Most experts agree that there are three main stages of Alzheimer’s – early, middle, and late. If you have a loved one who has moved through one or more of these stages, you know that each stage has a different level of impact and requires a specialized level of care.
While it may be manageable to take care of a loved one in the early stage, it can become increasingly difficult to take care of a family member with late-stage Alzheimer’s without professional help.
Knowing the three stages of Alzheimer’s disease will help you plan accordingly, and be prepared as the disease progresses. Here’s a look at each stage in detail, and what type of care can support both you and your loved one at each stage.
Signs of Early Stage Alzheimer’s
During the early stage, your loved one may experience some memory lapses, difficulty with problem-solving and decision-making, coming up with the right word or name, misplacing objects, and other common memory-loss symptoms.
What makes it difficult to know if it’s Alzheimer’s is that almost everyone experiences some form of these symptoms as they age.
Some signs that it may be more than just normal aging, and something more serious include:
- Difficulty completing familiar tasks
- Confusion about time or place
- Unusual personality changes
- Difficulty with language
Caring for a Loved One with Early Stage Alzheimer’s
If you begin to notice that normal day-to-day tasks are starting to become a challenge for your loved one, you’ll want to contact a healthcare professional. While there’s no cure for Alzheimer’s, addressing it early can help manage symptoms of the disease and quality of life.
As far as care goes, the early stages of Alzheimer’s can often be accompanied by a feeling of loneliness or isolation as your loved one comes to terms with their diagnosis. Companion care can provide social support and attentive care during this period. It’s not as intensive as other types of care, so could be a good fit while the disease is still in its mild stage.
Signs of Middle Stage Alzheimer’s
The middle stage of Alzheimer’s is usually the longest stage for most people and will require more intensive care. It’s characterized by more severe memory loss, difficulty with communication, frustration with daily activities, and even changes in personality.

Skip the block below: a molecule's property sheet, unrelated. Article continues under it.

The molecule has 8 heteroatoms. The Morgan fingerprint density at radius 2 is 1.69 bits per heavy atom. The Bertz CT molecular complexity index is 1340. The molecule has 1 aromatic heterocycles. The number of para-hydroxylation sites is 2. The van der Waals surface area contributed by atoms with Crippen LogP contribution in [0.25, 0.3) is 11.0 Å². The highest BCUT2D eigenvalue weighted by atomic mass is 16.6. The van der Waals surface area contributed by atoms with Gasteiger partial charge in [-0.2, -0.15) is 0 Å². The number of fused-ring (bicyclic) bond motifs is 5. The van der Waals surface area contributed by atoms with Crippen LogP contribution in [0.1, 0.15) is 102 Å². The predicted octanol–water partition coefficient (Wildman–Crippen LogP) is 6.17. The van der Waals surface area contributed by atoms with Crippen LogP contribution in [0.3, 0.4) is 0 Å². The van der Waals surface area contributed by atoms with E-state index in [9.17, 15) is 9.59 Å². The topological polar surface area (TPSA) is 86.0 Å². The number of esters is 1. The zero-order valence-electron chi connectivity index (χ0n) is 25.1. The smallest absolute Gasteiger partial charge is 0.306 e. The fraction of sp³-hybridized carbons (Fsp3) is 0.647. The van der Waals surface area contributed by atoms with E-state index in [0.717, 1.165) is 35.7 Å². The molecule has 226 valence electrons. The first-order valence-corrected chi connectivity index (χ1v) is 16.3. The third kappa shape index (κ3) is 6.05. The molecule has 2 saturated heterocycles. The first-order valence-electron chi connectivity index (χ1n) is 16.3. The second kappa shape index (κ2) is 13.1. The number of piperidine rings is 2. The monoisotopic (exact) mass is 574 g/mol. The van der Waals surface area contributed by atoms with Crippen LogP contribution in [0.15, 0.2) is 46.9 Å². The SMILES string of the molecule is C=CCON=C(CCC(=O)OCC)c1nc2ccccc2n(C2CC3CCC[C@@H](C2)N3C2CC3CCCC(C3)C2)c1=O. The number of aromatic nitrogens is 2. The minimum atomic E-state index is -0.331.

In the middle stage, your loved one may begin having trouble with:
- Communicating their needs
- Following conversations
- Remembering personal history
- Becoming withdrawn socially
- Sleep patterns
- Wandering and becoming lost
Caring for a Loved One with Middle Stage Alzheimer’s
A lot of people turn to in-home care when their loved one reaches the middle stage of Alzheimer’s disease. Engaging with a care provider allows your family member to receive specialized, one-on-one care while remaining in the familiar environment of their home. In-home care is often preferred because it doesn’t introduce any drastic changes to their surroundings or environment.
Within the in-home care umbrella, there’s memory care which is a form of in-home care that’s specifically for people with Alzheimer’s and dementia. Some of the services that come with memory care include a customized Memory Care Plan, stimulating activities to manage the symptoms of Alzheimer’s, social support, and whatever assistance your loved one needs with day-to-day activities.
Signs of Late Stage Alzheimer’s
Late-stage Alzheimer’s is the final stage of the disease and is characterized by a significant decline in cognitive ability. This is an extremely difficult stage for everyone involved, from the person affected by the disease to you as their loved one and family caregiver.
Some of the most common symptoms of late stage Alzheimer’s include:
- Difficulty recognizing loved ones
- Inability to understand speech and find the right words
- Difficulty walking, sitting, and swallowing
- Inability to perform personal care
Caring for a Loved One with Late Stage Alzheimer’s
Full-time personal care may be required to keep the individual safe and get them through daily personal activities like bathing, dressing, and toileting.
A professional caregiver can provide these services and work with your loved one’s healthcare provider to monitor symptoms and ensure everything is being done to keep them as comfortable as possible.
Talk to an In-Home Care Provider Today
It’s crucial to be aware of the different stages of Alzheimer’s early on so you can plan accordingly for your loved one and give them the best quality of life possible.
It’s likely that at some point along the way, in-home care will be a part of your journey. We would welcome the opportunity to be your partner and caring for your loved one.
To schedule a free consultation and create a customized care plan for your family member, contact Golden Care today.